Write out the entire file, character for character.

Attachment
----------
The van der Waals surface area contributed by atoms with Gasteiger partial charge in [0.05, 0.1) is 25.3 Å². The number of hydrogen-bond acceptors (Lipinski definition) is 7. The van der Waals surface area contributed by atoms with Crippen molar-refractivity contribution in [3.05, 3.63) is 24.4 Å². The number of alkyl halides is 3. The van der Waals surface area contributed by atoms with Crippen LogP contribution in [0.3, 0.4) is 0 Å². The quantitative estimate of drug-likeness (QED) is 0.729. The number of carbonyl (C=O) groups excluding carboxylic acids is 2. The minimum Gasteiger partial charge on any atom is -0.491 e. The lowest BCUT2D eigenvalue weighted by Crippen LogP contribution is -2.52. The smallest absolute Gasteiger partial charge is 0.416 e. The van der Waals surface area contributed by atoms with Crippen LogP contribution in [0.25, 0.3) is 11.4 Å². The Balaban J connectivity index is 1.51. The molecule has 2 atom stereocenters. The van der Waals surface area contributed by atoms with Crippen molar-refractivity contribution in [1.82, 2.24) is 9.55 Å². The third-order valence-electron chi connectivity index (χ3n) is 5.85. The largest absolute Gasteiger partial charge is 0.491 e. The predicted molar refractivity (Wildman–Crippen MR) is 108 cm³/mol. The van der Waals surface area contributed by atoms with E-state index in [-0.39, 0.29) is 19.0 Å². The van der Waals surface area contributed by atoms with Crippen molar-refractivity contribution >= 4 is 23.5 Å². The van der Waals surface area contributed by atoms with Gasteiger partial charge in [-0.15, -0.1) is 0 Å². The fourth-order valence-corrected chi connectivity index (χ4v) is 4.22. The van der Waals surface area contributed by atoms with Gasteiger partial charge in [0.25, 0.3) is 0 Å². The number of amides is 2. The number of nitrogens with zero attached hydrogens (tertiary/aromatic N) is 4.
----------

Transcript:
The van der Waals surface area contributed by atoms with Gasteiger partial charge in [0.05, 0.1) is 25.3 Å². The number of hydrogen-bond acceptors (Lipinski definition) is 7. The van der Waals surface area contributed by atoms with Crippen molar-refractivity contribution in [3.05, 3.63) is 24.4 Å². The number of alkyl halides is 3. The van der Waals surface area contributed by atoms with Crippen LogP contribution in [0.3, 0.4) is 0 Å². The quantitative estimate of drug-likeness (QED) is 0.729. The number of carbonyl (C=O) groups excluding carboxylic acids is 2. The minimum Gasteiger partial charge on any atom is -0.491 e. The lowest BCUT2D eigenvalue weighted by Crippen LogP contribution is -2.52. The smallest absolute Gasteiger partial charge is 0.416 e. The van der Waals surface area contributed by atoms with Crippen LogP contribution in [0.25, 0.3) is 11.4 Å². The Balaban J connectivity index is 1.51. The molecule has 2 atom stereocenters. The van der Waals surface area contributed by atoms with Crippen molar-refractivity contribution in [1.82, 2.24) is 9.55 Å². The third-order valence-electron chi connectivity index (χ3n) is 5.85. The largest absolute Gasteiger partial charge is 0.491 e. The predicted molar refractivity (Wildman–Crippen MR) is 108 cm³/mol. The van der Waals surface area contributed by atoms with E-state index in [-0.39, 0.29) is 19.0 Å². The van der Waals surface area contributed by atoms with Crippen molar-refractivity contribution >= 4 is 23.5 Å². The van der Waals surface area contributed by atoms with Gasteiger partial charge in [-0.15, -0.1) is 0 Å². The fourth-order valence-corrected chi connectivity index (χ4v) is 4.22. The van der Waals surface area contributed by atoms with Gasteiger partial charge in [0.25, 0.3) is 0 Å². The number of amides is 2. The number of nitrogens with zero attached hydrogens (tertiary/aromatic N) is 4.